One street off of University Avenue, away from the metropolitan buzz in downtown Palo Alto, is Fraiche Yogurt. The small eatery is nestled on the corner of Emerson and Ramona, and attracts customers in exponentially-greater numbers than its small size and relatively newcomer status would ordain. This is because frozen yogurt enthusiasts come time and time again to enjoy the sweet, healthy, organic and most importantly, fresh yogurt that Fraiche has to offer.
Fraiche was started by Patama Gur, who after frequent visits to Europe, was inspired to use simple, local and natural ingredients to make delicious, artisan food, rather than the mass market conventional for Americans. According to her online mini-biography, she was especially struck by the thick creamy yogurts that she found abroad, which were satisfying and indulgent even in plain form.
Today, Fraiche has three Bay Area locations: one in San Francisco and two in Palo Alto. The menu consists of six types of tasty items offered: organic fresh yogurt, organic frozen yogurt, steel cut oatmeal, handmade baked goods and blue bottle organic coffee.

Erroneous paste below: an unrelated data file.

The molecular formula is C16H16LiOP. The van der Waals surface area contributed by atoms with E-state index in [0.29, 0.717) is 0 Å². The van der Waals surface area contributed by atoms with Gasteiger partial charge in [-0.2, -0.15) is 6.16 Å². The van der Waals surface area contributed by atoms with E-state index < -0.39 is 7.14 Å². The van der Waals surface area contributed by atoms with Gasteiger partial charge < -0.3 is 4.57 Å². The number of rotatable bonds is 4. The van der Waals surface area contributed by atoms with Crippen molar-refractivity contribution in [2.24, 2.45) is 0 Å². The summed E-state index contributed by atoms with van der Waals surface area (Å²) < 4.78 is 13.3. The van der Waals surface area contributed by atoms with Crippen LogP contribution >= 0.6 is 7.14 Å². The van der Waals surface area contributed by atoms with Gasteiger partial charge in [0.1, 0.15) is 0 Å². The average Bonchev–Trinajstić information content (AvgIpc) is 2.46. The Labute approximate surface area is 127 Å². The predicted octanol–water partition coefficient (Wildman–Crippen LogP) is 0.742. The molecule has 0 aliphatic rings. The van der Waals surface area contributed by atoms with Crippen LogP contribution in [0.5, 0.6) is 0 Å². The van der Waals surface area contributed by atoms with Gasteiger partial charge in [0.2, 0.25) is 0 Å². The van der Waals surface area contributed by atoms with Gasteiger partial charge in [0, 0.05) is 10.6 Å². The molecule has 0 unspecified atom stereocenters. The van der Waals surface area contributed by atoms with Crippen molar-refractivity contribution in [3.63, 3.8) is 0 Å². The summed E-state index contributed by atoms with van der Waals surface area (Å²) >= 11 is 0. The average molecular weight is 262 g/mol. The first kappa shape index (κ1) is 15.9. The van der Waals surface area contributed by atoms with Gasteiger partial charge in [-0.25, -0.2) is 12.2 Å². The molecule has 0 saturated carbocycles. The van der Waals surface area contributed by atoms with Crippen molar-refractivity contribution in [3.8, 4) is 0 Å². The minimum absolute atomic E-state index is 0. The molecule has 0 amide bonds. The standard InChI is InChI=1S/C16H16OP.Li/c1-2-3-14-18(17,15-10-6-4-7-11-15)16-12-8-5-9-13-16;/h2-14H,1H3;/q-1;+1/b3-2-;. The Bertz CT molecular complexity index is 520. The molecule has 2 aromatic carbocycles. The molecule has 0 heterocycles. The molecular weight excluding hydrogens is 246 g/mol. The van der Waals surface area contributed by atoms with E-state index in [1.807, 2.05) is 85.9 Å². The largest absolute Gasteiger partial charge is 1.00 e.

The atmosphere is cool and simple, with reconstructed hardwood chairs and tables, and glass and stone counters. There are couches and sofas scattered around the room. Bright lights with warm hues keep the room lively and intimate. On the gray walls are pictures of the dairy farm cows that supply the milk for the yogurt. To order, a customer picks a yogurt—an original tart, a sweet soy, chocolate, pomegranate or homemade oreo—and then adds one or two fresh toppings that range from fresh fruit to organic granola.
Fraiche does not attract only the typical teenage female consumer that most frozen yogurt establishments cater to. The patrons of Fraiche range from sophisticated businessmen who come during the day armed with laptops, to college students on breaks to high school students in for a late night snack. The cool pop buzz, which bounces in the background quietly, instills a very sleek vibe.
Fraiche is not a cheap purchase—the smallest size, a nano, comes with only three ounces of yogurt and costs $2.95. Add two toppings and it becomes $3.95. The other sizes, small, regular and large follow a similar price scale. However, it is definitely worth the pretty penny. Fraiche yogurt is delicious, healthy and leaves one feeling genuinely good after eating it, a world away from the sickness sweet treats usually induce. Make the trip to Palo Alto, eat the artisan yogurt and enjoy the taste and health benefits. It’s worth it.